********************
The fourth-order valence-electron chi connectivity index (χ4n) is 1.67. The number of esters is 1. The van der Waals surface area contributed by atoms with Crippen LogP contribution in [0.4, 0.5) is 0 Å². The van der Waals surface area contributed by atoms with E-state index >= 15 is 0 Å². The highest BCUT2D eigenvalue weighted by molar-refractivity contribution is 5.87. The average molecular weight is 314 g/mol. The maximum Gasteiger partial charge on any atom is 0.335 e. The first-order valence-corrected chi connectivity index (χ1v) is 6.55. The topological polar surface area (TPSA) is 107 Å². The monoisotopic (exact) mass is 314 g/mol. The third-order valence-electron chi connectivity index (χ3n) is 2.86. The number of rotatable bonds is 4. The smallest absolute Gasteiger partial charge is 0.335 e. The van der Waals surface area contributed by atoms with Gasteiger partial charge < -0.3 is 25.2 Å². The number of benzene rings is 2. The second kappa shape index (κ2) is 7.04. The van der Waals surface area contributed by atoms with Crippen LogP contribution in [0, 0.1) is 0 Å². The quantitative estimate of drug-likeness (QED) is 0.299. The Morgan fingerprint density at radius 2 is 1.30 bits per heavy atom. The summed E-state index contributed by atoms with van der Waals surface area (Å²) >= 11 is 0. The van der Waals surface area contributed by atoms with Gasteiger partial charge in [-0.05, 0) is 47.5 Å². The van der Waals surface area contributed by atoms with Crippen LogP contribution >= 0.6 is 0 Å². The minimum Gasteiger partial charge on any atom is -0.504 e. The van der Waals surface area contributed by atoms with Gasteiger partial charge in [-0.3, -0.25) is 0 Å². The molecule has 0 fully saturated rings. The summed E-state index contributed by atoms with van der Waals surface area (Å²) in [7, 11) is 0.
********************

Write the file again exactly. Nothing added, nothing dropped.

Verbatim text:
The fourth-order valence-electron chi connectivity index (χ4n) is 1.67. The number of esters is 1. The van der Waals surface area contributed by atoms with Crippen LogP contribution in [0.4, 0.5) is 0 Å². The van der Waals surface area contributed by atoms with E-state index >= 15 is 0 Å². The highest BCUT2D eigenvalue weighted by molar-refractivity contribution is 5.87. The average molecular weight is 314 g/mol. The maximum Gasteiger partial charge on any atom is 0.335 e. The first-order valence-corrected chi connectivity index (χ1v) is 6.55. The topological polar surface area (TPSA) is 107 Å². The monoisotopic (exact) mass is 314 g/mol. The third-order valence-electron chi connectivity index (χ3n) is 2.86. The number of rotatable bonds is 4. The smallest absolute Gasteiger partial charge is 0.335 e. The van der Waals surface area contributed by atoms with Gasteiger partial charge < -0.3 is 25.2 Å². The number of benzene rings is 2. The second kappa shape index (κ2) is 7.04. The van der Waals surface area contributed by atoms with Crippen LogP contribution in [0, 0.1) is 0 Å². The quantitative estimate of drug-likeness (QED) is 0.299. The Morgan fingerprint density at radius 2 is 1.30 bits per heavy atom. The summed E-state index contributed by atoms with van der Waals surface area (Å²) >= 11 is 0. The van der Waals surface area contributed by atoms with Gasteiger partial charge in [-0.05, 0) is 47.5 Å². The van der Waals surface area contributed by atoms with Crippen LogP contribution >= 0.6 is 0 Å². The minimum Gasteiger partial charge on any atom is -0.504 e. The van der Waals surface area contributed by atoms with Gasteiger partial charge in [-0.3, -0.25) is 0 Å². The molecule has 0 fully saturated rings. The summed E-state index contributed by atoms with van der Waals surface area (Å²) in [7, 11) is 0.